Forward and backward masking of consonants in school-age children and adults

Heather L. Porter, Emily R. Spitzer, Emily Buss, Lori J. Leibold, John H. Grose

Research output: Contribution to journalArticlepeer-review

4 Scopus citations


Purpose: This experiment sought to determine whether children’s increased susceptibility to nonsimultaneous masking, particularly backward masking, is evident for speech stimuli. Method: Five-to 9-year-olds and adults with normal hearing heard nonsense consonant–vowel–consonant targets. In Experiments 1 and 2, those targets were presented between two 250-ms segments of 70-dB-SPL speech-shaped noise, at either −30 dB signal-to-noise ratio (Experiment 1) or at the listener’s word recognition threshold (Experiment 2). In Experiment 3, the target was presented in steady speech-shaped noise at listener threshold. For all experiments, percent correct was estimated for initial and final consonants. Results: In the nonsimultaneous noise conditions, child– adult differences were larger for the final consonant than the initial consonant whether listeners were tested at −30 dB signal-to-noise ratio (Experiment 1) or at their individual word recognition threshold (Experiment 2). Children were not particularly susceptible to backward masking relative to adults when tested in a steady masker (Experiment 3). Conclusions: Child–adult differences were greater for backward than forward masking for speech in a nonsimultaneous noise masker, as observed in previous psychophysical studies using tonal stimuli. Children’s greater susceptibility to nonsimultaneous masking, and backward masking in particular, could play a role in their limited ability to benefit from masker envelope modulation when recognizing masked speech.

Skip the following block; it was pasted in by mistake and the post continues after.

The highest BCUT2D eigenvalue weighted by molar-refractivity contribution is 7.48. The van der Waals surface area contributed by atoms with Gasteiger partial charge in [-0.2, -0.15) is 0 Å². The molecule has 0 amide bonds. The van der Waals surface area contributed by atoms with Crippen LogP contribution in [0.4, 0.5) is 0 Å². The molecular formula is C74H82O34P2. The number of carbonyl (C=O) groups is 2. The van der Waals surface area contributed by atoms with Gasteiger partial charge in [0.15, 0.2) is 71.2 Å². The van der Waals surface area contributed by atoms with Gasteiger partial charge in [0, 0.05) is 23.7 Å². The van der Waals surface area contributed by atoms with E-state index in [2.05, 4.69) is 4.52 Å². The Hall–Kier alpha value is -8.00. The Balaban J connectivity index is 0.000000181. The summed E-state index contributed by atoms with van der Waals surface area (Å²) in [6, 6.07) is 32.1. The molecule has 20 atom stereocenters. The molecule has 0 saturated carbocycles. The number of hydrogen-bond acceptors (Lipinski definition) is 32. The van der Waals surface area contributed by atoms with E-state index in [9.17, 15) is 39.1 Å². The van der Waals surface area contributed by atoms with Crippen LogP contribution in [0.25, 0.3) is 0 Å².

Original languageEnglish (US)
Pages (from-to)1807-1814
Number of pages8
JournalJournal of Speech, Language, and Hearing Research
Issue number7
StatePublished - Jul 2018

ASJC Scopus subject areas

  • Language and Linguistics
  • Linguistics and Language
  • Speech and Hearing


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